Addicted to Tobacco Taxes

Published November 1, 2002

Arizona’s politicians can’t make up their minds about tobacco.

When Arizona sued the cigarette makers in 1996, the state minced no words in describing the pernicious effects of smoking: “Tobacco products are not only addictive, they are abnormally dangerous and unfit for human use. Tobacco products kill, maim, and injure virtually all who use them.”

Reading that, any rational person would have to conclude the state would criminalize cigarettes. Evidently, consistency and logic take a back seat when big bucks are at stake.

Instead, the “cash-cow” coalition signed a national settlement that protected the profits of the tobacco giants so they can be milked periodically to replenish depleted state coffers.

Now that same coalition is promoting Proposition 303, a statewide referendum on the November ballot to increase Arizona’s cigarette tax from 58 cents to $1.18 per pack—the nation’s fifth highest rate. The goal of 303 is to pay for a laundry list of programs, like expanded health insurance and funding for trauma centers. Those programs, desirable or not, are mostly unrelated to tobacco prevention.

If taxpayers want more health insurance and trauma centers, let all the taxpayers—not just smokers—foot the bill. Indeed, cigarette surcharges are brutally regressive. They represent a wealth transfer from generally poor smokers to more affluent non-smokers.

Roughly 60 percent of tobacco taxes are paid by smokers with annual incomes under $40,000. Furthermore, federal and state cigarette taxes already generate far more than smoking-related costs paid out of the public purse. The contrast between tax receipts and public costs is mind-boggling.

In 1995, Arizona’s excise taxes were 58 cents per pack. According to Harvard economist Kip Viscusi, the state spent 1.12 cents per pack on tobacco-related medical care, and lost 1.55 cents per pack in payroll taxes due to smokers’ early mortality.

Thus, the 58 cents per pack excise tax was more than 20 times the combined tobacco-related cost to the state of 2.67 cents. In short, smokers have more than paid their way.

That’s Not All

If Proposition 303 passes, the unavoidable consequence will be a flourishing and pervasive black market that spawns illegal dealings dominated by criminal gangs. And who knows where that black market money may end up? In 2000, federal agents arrested 18 Hizbollah guerrillas in North Carolina and Michigan for trafficking in contraband cigarettes to raise funds for Islamic terrorists.

Of course, Tempe, Arizona property owners already know what it’s like to be “Propositioned” by the anti-smoking crowd. In May, Tempe voters enacted Proposition 200, which banned smoking in so-called public places, like private restaurants, bars, billiard halls, and bowling alleys.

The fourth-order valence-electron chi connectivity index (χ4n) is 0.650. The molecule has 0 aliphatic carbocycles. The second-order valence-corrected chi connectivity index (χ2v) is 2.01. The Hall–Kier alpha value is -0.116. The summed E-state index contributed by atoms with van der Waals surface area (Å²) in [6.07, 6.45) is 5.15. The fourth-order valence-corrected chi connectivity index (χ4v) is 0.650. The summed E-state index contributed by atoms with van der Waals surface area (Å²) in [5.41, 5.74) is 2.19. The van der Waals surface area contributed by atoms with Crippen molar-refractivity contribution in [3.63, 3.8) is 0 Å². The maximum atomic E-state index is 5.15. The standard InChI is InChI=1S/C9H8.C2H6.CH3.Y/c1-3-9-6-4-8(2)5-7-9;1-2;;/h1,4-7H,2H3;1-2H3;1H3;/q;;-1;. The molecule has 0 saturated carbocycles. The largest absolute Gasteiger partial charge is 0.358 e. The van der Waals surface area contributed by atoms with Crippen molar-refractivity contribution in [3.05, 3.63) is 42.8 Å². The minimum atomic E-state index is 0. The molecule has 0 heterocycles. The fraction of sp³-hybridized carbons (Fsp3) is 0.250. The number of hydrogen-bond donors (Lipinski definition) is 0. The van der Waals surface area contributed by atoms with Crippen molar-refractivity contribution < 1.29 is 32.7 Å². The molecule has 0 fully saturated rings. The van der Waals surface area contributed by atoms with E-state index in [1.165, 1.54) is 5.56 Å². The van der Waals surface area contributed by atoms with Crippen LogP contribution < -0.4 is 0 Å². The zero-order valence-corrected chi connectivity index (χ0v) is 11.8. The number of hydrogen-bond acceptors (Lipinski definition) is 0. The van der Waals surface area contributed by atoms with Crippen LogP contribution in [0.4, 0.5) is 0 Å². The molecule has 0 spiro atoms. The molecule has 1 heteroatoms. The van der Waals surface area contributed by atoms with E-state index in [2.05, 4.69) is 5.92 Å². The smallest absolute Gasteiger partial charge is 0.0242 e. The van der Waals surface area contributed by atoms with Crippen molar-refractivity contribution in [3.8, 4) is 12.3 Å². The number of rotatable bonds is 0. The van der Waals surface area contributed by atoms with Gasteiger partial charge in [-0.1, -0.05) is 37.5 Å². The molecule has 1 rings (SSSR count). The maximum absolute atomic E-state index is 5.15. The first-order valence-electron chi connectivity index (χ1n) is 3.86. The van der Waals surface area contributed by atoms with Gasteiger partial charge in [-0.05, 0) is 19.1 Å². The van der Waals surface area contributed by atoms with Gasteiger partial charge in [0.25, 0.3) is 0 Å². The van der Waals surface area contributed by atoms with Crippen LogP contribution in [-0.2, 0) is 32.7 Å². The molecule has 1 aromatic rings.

The ban made Tempe’s smokers second-class citizens, despite considerable dispute within the scientific community regarding the link between environmental tobacco smoke (ETS) and adverse health effects.

In an important respect the scientific debate over ETS is beside the point. The real issue is property rights. On private property, only the owner has the right to say how that property is used, providing he respects the valid rights of others.

Smokers have no legitimate right to light up in my restaurant. Nor do non-smokers have a legitimate right to prevent smokers from lighting up in my restaurant. If I choose to permit smoking, or to prohibit smoking—for good reasons, bad reasons, or no reason at all—that’s my business. Smokers or non-smokers who disagree with my decision may go elsewhere.

Prior to Proposition 200, some restaurants in Tempe voluntarily opted for a smoke-free environment, and others offered both smoking and non-smoking sections. Mostly, customers relied on common courtesy and mutual respect to resolve disputes. But thanks to the ban, government has poisoned the atmosphere far more than secondhand smoke ever did. Meanwhile, some Tempe businesses complain their revenue has dropped by as much as 20 percent.

However unpopular the tobacco industry, however repugnant that some people may become addicted to smoking, there are countervailing values that sustain a free society. When government makes unwanted choices for individuals about their recreation, lifestyle, and health, that’s paternalism at its worst.

Robert A. Levy is senior fellow in constitutional studies at the Cato Institute. He is the author of a Goldwater Institute policy paper on tobacco issues, released in early October. This op-ed appeared in the September 19 issue of the Arizona Republic.